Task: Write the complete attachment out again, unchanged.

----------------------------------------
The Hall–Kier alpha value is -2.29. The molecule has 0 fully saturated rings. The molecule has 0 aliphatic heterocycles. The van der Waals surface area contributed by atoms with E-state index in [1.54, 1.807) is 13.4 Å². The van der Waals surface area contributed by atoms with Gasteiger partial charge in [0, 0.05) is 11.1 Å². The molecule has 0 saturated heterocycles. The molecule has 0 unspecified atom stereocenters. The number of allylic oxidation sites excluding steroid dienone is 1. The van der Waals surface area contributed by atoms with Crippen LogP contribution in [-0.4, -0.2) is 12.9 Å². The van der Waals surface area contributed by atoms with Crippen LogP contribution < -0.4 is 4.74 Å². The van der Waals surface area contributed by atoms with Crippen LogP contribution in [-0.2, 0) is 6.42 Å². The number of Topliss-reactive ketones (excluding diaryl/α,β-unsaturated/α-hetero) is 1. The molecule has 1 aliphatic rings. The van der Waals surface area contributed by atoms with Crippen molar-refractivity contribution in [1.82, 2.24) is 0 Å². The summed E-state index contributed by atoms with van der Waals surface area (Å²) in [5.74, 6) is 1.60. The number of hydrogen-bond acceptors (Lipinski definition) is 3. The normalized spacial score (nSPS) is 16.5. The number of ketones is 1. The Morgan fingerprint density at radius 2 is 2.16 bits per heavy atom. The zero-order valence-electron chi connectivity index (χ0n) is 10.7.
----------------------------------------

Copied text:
The Hall–Kier alpha value is -2.29. The molecule has 0 fully saturated rings. The molecule has 0 aliphatic heterocycles. The van der Waals surface area contributed by atoms with E-state index in [1.54, 1.807) is 13.4 Å². The van der Waals surface area contributed by atoms with Gasteiger partial charge in [0, 0.05) is 11.1 Å². The molecule has 0 saturated heterocycles. The molecule has 0 unspecified atom stereocenters. The number of allylic oxidation sites excluding steroid dienone is 1. The van der Waals surface area contributed by atoms with Crippen LogP contribution in [-0.4, -0.2) is 12.9 Å². The van der Waals surface area contributed by atoms with Crippen LogP contribution < -0.4 is 4.74 Å². The van der Waals surface area contributed by atoms with Crippen LogP contribution in [-0.2, 0) is 6.42 Å². The number of Topliss-reactive ketones (excluding diaryl/α,β-unsaturated/α-hetero) is 1. The molecule has 1 aliphatic rings. The van der Waals surface area contributed by atoms with Crippen molar-refractivity contribution in [1.82, 2.24) is 0 Å². The summed E-state index contributed by atoms with van der Waals surface area (Å²) in [5.74, 6) is 1.60. The number of hydrogen-bond acceptors (Lipinski definition) is 3. The normalized spacial score (nSPS) is 16.5. The number of ketones is 1. The Morgan fingerprint density at radius 2 is 2.16 bits per heavy atom. The zero-order valence-electron chi connectivity index (χ0n) is 10.7.